Prof Michelle Leech is a rheumatology consultant and deputy dean at Monash University’s Faculty of Medicine. It is hard to believe that she was once a self-described “shy” medical student that dreaded answering questions given her success as a doctor! Today, we walk to Prof Leech about how she evolved from timid medical student to academic pioneer and respected clinician.
Michelle thoroughly enjoys the clinical side of her specialty. For her, it comes down to taing a “good history” in order to tackle the “diagnostic dilemmas” she faces on a daily basis. Her description of a typical day is truly reflective of her university’s motto, “ancora imparo” (I am always learning). We learn lots about the perks of rheumatology, including the teams they interact with, and the cases encountered on the wards, which sound fascinating. Moreover, Michelle is able to delve into each in great detail with both the patient and their families. The constant opportunity to teach students and delve into research limits Prof Leech from getting “stuck in a rut”. Yet as with any specialty, dealing with patients can bring an emotional toll, especially in rheumatology where it can seem a “world of pain”.
We talk at length about the “training bottleneck” troubling many specialties, its impact on rheumatology, and where the future of specialty training may lie (literally – and it’s not in hospitals!). Other ideas, such as dual training and flexible working hours, are explained to us by our wonderful mentor. Michelle also gives us fantastic insight into her pathway to being an academic professor and researcher, and how this has helped her clinical work.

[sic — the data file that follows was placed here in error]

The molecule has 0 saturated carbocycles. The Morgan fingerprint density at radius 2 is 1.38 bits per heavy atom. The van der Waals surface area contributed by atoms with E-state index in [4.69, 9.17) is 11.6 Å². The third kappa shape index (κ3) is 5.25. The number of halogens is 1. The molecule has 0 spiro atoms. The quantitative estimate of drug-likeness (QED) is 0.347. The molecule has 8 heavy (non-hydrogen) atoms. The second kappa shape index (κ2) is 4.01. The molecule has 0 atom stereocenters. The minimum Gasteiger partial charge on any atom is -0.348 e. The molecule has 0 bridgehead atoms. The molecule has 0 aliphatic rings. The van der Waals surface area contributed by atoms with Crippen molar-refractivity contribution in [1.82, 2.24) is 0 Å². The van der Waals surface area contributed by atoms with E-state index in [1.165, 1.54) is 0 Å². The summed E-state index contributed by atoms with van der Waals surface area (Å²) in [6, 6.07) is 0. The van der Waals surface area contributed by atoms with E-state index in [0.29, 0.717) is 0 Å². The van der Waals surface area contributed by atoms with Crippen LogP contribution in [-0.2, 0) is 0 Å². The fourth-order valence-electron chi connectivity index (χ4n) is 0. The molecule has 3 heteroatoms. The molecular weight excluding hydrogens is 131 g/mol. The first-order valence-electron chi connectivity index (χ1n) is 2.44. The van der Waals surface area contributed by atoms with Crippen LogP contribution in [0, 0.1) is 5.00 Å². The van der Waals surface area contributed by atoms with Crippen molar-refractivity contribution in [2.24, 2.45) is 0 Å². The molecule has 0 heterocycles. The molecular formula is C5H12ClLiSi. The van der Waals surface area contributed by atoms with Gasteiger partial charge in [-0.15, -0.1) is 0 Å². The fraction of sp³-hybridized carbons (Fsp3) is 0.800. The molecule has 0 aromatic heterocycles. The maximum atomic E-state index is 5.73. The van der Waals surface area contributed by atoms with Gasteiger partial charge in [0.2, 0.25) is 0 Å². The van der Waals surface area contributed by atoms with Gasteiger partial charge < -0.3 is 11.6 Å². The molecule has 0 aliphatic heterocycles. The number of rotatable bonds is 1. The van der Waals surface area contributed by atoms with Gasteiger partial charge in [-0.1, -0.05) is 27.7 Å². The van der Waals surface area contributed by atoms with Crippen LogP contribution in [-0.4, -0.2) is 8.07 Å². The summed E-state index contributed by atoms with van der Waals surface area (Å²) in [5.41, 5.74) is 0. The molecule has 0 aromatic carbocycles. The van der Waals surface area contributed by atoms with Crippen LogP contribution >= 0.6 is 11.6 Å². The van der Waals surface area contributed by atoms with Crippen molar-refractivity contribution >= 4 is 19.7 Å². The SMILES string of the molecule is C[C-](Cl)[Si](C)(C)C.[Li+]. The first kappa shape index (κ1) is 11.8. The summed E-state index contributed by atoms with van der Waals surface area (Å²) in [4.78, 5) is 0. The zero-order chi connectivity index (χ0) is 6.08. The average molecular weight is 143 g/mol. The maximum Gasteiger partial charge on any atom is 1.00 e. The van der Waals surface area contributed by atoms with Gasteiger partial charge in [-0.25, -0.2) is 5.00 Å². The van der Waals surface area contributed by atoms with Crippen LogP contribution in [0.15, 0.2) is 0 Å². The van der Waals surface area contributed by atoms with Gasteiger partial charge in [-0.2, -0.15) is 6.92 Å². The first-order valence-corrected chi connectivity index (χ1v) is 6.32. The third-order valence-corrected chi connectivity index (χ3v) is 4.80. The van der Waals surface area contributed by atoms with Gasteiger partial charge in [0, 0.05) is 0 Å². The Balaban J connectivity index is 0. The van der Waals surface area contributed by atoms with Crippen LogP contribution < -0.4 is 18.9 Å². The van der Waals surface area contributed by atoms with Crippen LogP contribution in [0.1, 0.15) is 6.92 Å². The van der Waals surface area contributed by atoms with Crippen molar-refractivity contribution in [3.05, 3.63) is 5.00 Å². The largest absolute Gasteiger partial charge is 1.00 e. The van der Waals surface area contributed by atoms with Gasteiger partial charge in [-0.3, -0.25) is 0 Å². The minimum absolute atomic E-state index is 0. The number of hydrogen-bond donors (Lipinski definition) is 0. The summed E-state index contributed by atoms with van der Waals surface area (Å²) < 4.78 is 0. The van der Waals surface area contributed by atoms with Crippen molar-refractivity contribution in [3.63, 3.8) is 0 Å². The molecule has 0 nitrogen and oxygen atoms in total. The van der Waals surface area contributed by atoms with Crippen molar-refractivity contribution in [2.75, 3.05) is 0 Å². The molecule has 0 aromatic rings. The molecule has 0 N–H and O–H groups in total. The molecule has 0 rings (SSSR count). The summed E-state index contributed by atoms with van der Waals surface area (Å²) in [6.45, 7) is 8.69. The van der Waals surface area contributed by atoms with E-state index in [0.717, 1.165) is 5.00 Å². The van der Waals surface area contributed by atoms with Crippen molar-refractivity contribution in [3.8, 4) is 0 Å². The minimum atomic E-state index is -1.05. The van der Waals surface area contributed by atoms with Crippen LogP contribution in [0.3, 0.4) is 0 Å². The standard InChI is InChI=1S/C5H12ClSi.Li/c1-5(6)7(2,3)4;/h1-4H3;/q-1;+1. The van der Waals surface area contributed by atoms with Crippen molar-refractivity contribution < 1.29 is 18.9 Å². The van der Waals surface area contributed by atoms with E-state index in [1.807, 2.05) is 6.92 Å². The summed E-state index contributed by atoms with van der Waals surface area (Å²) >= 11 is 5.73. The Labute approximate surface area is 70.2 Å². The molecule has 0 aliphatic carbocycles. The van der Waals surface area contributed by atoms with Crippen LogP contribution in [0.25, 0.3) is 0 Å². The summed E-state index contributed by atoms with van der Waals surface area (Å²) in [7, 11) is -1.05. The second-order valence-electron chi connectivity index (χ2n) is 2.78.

Michelle’s advice to use students is to simply “have a rest!”. We debate the origin and future of the hypercompetitive state of medical school which she believes is up to us as a group to “dial up and down”. Her opinion is that work and life exist on a “continuum”, not as separate entities, and that we should pursue that which keeps us “energises, and causes [us] to energise others” rather than to fill out our CVs. Wise words! Work and life is a “continuum”. She also implored young doctors to admit their vulnerability and ignorance, to lean on those around them for support, and share our stories with colleagues, to foster a supportive community that will stay with us through our junior years (and beyond).
Lots of interaction with ortho, ID, haem, resp.
If you have any other questions you’d like us to ask Dr Michelle Leech, fill out the form below or shoot us a message!
Pathways into Rheumatology
Medical School → Internship → Basic Physician’s Training (3 years full time equivalent) → Advanced Training in Rheumatology (3 years) → Consultant
According to the Australian Government Taxation Data, in the 2013-14 income year we had:
- 50 female general medicine specialists earning an average of $169,409
- 85 male general medicine specialists earning an average of $256,933
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